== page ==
5. On the whole, I prefer the suspects in the drawing room style of dénouement, or the arrest and interview in police procedurals. But dramatic showdowns can be great if they arise naturally out of the story and don’t go too far over the top. The most recent one I’ve enjoyed is in Gil North’s The Methods of Sergeant Cluff where, rather originally, the showdown happens between two of the suspects, with Sergeant Cluff standing on the sidelines, just letting the thing play out. Morally dubious, but it worked well with the darkish tone of these books…

    • And sometimes, that’s the what makes that sort of confrontation work, FictionFan: it matches the tone of the book. As you say, dramatic showdowns can be too over the top, especially if the rest of novel is otherwise not that way. But when it falls out naturally from the story, that’s a different case. And I’m glad you reminded me of how North has done it. I really need to spotlight one of his Cluff novels one of these times! I have to admit, too, that I have a sneaking fondness for the drawing room scene or the well-done arrest/interview. They just…fit, if that makes sense.

  6. I can’t help but think of a scene from a movie while reading this – the final scene in Butch Cassidy and the Sundance Kid. I’d have to say that was a dramatic showdown. It also reminds me of a scene in Those Who Wish Me Dead by Michael Koryta. The bad guys and the good guy facing off in the forest with a raging fire surrounding them. Great post, Margot!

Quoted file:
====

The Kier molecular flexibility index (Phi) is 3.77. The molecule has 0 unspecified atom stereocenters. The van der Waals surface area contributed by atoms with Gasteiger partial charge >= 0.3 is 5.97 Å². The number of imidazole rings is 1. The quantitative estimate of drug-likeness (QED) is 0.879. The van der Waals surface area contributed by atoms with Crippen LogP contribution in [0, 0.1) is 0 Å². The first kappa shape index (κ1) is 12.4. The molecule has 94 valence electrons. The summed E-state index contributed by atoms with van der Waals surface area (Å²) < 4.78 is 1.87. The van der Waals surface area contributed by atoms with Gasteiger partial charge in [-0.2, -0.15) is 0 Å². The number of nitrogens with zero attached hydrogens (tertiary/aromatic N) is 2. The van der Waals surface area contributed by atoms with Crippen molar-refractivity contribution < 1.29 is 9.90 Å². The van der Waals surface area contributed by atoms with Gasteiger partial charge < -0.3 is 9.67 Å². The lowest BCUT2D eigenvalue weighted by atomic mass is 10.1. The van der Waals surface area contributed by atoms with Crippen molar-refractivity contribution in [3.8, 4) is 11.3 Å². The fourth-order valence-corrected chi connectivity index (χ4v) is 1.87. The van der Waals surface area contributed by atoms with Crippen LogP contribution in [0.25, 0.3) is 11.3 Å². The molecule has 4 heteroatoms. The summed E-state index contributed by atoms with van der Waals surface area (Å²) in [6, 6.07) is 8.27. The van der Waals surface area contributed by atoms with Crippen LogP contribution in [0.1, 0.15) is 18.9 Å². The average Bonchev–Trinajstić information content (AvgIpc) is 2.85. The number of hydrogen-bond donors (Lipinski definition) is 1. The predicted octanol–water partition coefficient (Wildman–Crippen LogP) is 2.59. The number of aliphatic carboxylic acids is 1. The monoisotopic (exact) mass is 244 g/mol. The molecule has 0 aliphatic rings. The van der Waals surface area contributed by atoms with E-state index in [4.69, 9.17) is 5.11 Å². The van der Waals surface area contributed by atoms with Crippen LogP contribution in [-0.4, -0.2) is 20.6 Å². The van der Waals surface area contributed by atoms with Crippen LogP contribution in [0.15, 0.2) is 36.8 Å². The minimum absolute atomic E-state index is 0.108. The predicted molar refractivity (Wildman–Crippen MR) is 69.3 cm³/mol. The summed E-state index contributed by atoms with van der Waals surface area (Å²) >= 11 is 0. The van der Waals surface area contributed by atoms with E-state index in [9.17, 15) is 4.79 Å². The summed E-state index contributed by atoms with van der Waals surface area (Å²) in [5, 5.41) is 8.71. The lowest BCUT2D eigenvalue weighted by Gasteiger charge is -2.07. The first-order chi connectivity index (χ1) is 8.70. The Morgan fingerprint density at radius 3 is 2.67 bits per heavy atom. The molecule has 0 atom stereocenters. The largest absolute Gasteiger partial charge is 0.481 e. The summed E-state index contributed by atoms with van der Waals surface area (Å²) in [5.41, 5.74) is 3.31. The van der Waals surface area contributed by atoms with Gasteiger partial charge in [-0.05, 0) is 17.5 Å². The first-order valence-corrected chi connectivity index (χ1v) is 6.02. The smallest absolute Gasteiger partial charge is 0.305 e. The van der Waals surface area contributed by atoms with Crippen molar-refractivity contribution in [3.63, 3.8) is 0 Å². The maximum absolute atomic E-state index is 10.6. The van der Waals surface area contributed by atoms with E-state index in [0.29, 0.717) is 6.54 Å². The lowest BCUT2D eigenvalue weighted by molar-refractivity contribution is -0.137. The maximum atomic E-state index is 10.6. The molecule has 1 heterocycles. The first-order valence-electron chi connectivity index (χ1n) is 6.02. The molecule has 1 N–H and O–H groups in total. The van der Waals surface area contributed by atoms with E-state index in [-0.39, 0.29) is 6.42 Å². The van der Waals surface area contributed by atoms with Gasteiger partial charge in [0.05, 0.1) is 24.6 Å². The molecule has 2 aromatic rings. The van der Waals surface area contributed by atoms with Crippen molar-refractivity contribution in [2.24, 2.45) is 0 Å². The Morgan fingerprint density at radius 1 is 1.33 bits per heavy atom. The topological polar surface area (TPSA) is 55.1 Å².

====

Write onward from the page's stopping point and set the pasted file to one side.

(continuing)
Thoughts in Progress
    and MC Book Tours

    • Thank you, Mason. And yes, that final scene of Butch Cassidy and the SUndance Kid is powerful, isn’t it? And it is a perfect example of that sort of final showdown. I’m glad you mentioned it, and I’m glad you mentioned the Koryta. That’s another really dramatic final confrontation.

  7. I love the ending of Agatha Christie’s Towards Zero, with the suspects all collected in a boat, and you know someone is going overboard. I would think the Sainted Agatha was having a joke with us – parodying everyone’s perception that the suspects gather in the library – except that this one is dead serious, and incredibly tense.

    • It is, indeed, Moira, and I’m glad you mentioned it. Christie did that final scene quite effectively in that one. And that suspense does keep you from seeing it as Christie’s way of having a bit of fun. Quite clever of her, I think, to have that scene sort of mirror the drawing room scene – but with the added danger.

  8. I also thought first of the Longmire series. Craig Johnson is very good at building the tension and giving us a big confrontation.

  9. kathyd

    I have read so many books with the protagonist and perpetrator in a confrontation at the end. Anna Pigeon’s books very often have an ending like that. The most recent Nevada Barr book, “Boar Island,” about the forest ranger is set on Mount Desert Island, Maine, one of the most beautiful places in the U.S. Anna is in dangerous situations a few times in this book, but there is a confrontation with the killer in the end.
    Sara Paretsky’s alter ego, V.I. Warshawski, also ends up in confrontations with her nemesis. This happened three times in the most recent book.
    It happens, too, on TV detective shows. Take “Hinterland,” a Welsh police show, but the main character, a brooding loner, always ends up in fights with the killers at the end of the mysteries.

    • That’s true, he does, Kathy. That’s actually a very good show, I think, And I’m hoping that there’ll be more. And thanks for mentioning your other examples, too. They show all sorts of different kinds of confrontation.

  10. Col

    Time to dust off a Hillerman!